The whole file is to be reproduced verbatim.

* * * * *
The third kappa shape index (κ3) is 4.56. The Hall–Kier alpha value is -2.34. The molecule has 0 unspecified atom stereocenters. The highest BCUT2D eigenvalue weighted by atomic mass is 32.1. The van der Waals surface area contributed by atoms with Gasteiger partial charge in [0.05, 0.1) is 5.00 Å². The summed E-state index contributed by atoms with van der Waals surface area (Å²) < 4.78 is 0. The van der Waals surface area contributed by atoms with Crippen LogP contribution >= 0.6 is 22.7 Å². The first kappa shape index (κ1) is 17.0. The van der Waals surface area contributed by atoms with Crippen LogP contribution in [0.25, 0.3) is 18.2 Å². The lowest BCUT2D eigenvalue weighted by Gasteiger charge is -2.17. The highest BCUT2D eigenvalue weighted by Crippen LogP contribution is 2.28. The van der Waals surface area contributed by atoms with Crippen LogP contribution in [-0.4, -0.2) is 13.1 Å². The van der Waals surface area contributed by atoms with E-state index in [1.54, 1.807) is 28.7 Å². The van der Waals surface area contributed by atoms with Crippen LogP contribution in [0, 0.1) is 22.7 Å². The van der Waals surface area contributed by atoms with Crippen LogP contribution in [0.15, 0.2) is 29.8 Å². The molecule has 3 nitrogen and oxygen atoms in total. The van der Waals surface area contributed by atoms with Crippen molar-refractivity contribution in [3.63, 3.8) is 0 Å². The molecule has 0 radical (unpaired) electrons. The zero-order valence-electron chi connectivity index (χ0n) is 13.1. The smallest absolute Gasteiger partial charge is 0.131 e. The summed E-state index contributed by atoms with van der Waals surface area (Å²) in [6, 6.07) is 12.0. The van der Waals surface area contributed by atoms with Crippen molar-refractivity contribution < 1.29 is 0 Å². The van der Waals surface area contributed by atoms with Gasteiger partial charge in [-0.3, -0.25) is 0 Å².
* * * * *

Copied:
The third kappa shape index (κ3) is 4.56. The Hall–Kier alpha value is -2.34. The molecule has 0 unspecified atom stereocenters. The highest BCUT2D eigenvalue weighted by atomic mass is 32.1. The van der Waals surface area contributed by atoms with Gasteiger partial charge in [0.05, 0.1) is 5.00 Å². The summed E-state index contributed by atoms with van der Waals surface area (Å²) < 4.78 is 0. The van der Waals surface area contributed by atoms with Crippen LogP contribution >= 0.6 is 22.7 Å². The first kappa shape index (κ1) is 17.0. The van der Waals surface area contributed by atoms with Crippen LogP contribution in [0.25, 0.3) is 18.2 Å². The lowest BCUT2D eigenvalue weighted by Gasteiger charge is -2.17. The highest BCUT2D eigenvalue weighted by Crippen LogP contribution is 2.28. The van der Waals surface area contributed by atoms with Crippen LogP contribution in [-0.4, -0.2) is 13.1 Å². The van der Waals surface area contributed by atoms with E-state index in [1.54, 1.807) is 28.7 Å². The van der Waals surface area contributed by atoms with Crippen LogP contribution in [0, 0.1) is 22.7 Å². The van der Waals surface area contributed by atoms with Crippen LogP contribution in [0.15, 0.2) is 29.8 Å². The molecule has 3 nitrogen and oxygen atoms in total. The van der Waals surface area contributed by atoms with Crippen molar-refractivity contribution in [3.63, 3.8) is 0 Å². The molecule has 0 radical (unpaired) electrons. The zero-order valence-electron chi connectivity index (χ0n) is 13.1. The smallest absolute Gasteiger partial charge is 0.131 e. The summed E-state index contributed by atoms with van der Waals surface area (Å²) in [6, 6.07) is 12.0. The van der Waals surface area contributed by atoms with Crippen molar-refractivity contribution < 1.29 is 0 Å². The van der Waals surface area contributed by atoms with Gasteiger partial charge in [-0.3, -0.25) is 0 Å².